Creating Passive Income Streams

As a personal trainer (or anyone that offers a service by time segment), we have limited hours in a day that we can work. If we want to make more money than we are currently making, we don’t have a lot of choices. You need to make more per hour, so, you could raise your prices, raise your hourly income by training more people within that time segment (small group training and/or larger boot camps), or you could take on management roles to increase your income, but, honestly, as someone that’s managed clubs for 37 years, that’s usually just more time for more money. Then, there’s the idea of passive income.


Passive income is creating something someone will want to purchase, set up an auto fulfillment program, such as, then just sit back and watch the money roll in. Well, yes and no. It’s not quite that easy. First, you have to come up with the product idea, create it, and then market the heck out of it. Coming up with the idea may not take so long, but creating it certainly can. (I just finished a book, The Business of Personal Training for Human Kinetics to be released Feb 2018, that took me the better part of 3 years to complete.) Marketing doesn’t need to take a huge amount of time, but it is ongoing and never-ending, well… as long as you want to keep selling your product.

So, let’s look at some of the types of passive income that are out there.

Subscriptions – This could be newsletters, articles, or any other product that is an ongoing by nature. My friend, Brett Contreras has a Research Review subscription where he and Chris Beardsley create a Reader’s Digest version of the research, making it easy for you to keep up with the latest. An example of a physical product subscription is a wine club, where a new bottle(s) of wine is sent to you monthly.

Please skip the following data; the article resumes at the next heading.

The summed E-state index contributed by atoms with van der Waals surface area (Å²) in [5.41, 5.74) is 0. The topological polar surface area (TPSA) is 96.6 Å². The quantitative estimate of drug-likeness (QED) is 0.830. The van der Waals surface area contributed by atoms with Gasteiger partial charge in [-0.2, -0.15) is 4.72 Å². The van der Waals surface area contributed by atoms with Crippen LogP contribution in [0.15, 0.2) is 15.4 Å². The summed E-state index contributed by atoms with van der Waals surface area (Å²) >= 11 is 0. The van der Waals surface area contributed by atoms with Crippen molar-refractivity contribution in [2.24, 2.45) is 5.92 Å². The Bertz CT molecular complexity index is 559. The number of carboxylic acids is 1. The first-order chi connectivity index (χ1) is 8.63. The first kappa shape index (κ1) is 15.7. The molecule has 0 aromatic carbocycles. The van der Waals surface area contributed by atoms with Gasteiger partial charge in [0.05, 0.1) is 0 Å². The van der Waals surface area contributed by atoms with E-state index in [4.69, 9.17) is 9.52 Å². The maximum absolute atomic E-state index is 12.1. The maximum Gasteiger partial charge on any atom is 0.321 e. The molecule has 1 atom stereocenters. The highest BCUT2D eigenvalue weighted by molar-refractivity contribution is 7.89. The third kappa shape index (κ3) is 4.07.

Memberships – Memberships and membership sites, while very similar to subscription sites, typically offer more than just the once/month (or whatever time period) delivery. They may provide on ongoing library of videos, courses, or special discounts for members for events or products. Some options include Intelivideo and powhow.

New products – This could be everything from a white paper, a book, a new piece of fitness equipment, or anything that is a one-time purchase (unless someone wants more than one of something). You can, simply take orders via or you can also check out sites like shopify where you create an online storefront.

Passive income can allow you to increase your income beyond your hourly wage position. This, for many, makes it a very attractive idea. But, while you can make money through passive income, be forewarned that the creation of the product will take time, as will the set up and marketing. It’s never completely passive. Of course, that doesn’t mean it’s not worthwhile pursuing, though. I just wanted to help set appropriate expectations.


Should You Be Selling Sessions, Packages, Memberships or Programs? 

As you begin your business or as you reevaluate your business model, you may wonder what the best way is to present and sell your personal training. In the old days (I can say that because I’ve been personal training since the dawn of time.) personal training was sold as a single session or in small to medium sized packages that were increasingly discounted the more you bought. The idea behind selling discounted packages was that the client would see the savings in the larger packages, purchase those and would be committed for a longer period of time. Since then, a number of problems and potential solutions have come to light.